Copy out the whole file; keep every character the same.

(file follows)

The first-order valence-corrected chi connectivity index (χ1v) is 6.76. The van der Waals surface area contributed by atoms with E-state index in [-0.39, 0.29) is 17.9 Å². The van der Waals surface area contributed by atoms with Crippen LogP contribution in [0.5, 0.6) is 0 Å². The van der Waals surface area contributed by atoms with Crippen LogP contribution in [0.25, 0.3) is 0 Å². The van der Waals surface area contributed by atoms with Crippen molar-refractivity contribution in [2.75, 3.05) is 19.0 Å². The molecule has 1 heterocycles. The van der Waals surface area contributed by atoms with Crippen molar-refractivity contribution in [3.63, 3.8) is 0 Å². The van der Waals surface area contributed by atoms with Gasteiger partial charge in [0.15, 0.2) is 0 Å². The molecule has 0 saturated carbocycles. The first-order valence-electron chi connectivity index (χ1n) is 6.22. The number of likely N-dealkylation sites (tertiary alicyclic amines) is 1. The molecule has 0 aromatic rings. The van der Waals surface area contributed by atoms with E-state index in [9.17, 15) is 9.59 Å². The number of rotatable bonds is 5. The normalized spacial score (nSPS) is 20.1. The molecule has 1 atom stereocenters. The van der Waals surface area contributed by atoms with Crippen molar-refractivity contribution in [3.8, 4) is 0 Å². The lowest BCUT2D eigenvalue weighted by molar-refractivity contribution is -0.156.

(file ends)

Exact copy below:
The first-order valence-corrected chi connectivity index (χ1v) is 6.76. The van der Waals surface area contributed by atoms with E-state index in [-0.39, 0.29) is 17.9 Å². The van der Waals surface area contributed by atoms with Crippen LogP contribution in [0.5, 0.6) is 0 Å². The van der Waals surface area contributed by atoms with Crippen LogP contribution in [0.25, 0.3) is 0 Å². The van der Waals surface area contributed by atoms with Crippen molar-refractivity contribution in [2.75, 3.05) is 19.0 Å². The molecule has 1 heterocycles. The van der Waals surface area contributed by atoms with Crippen molar-refractivity contribution in [3.63, 3.8) is 0 Å². The van der Waals surface area contributed by atoms with Gasteiger partial charge in [0.15, 0.2) is 0 Å². The molecule has 0 saturated carbocycles. The first-order valence-electron chi connectivity index (χ1n) is 6.22. The number of likely N-dealkylation sites (tertiary alicyclic amines) is 1. The molecule has 0 aromatic rings. The van der Waals surface area contributed by atoms with E-state index in [9.17, 15) is 9.59 Å². The number of rotatable bonds is 5. The normalized spacial score (nSPS) is 20.1. The molecule has 1 atom stereocenters. The van der Waals surface area contributed by atoms with Crippen molar-refractivity contribution in [3.8, 4) is 0 Å². The lowest BCUT2D eigenvalue weighted by molar-refractivity contribution is -0.156.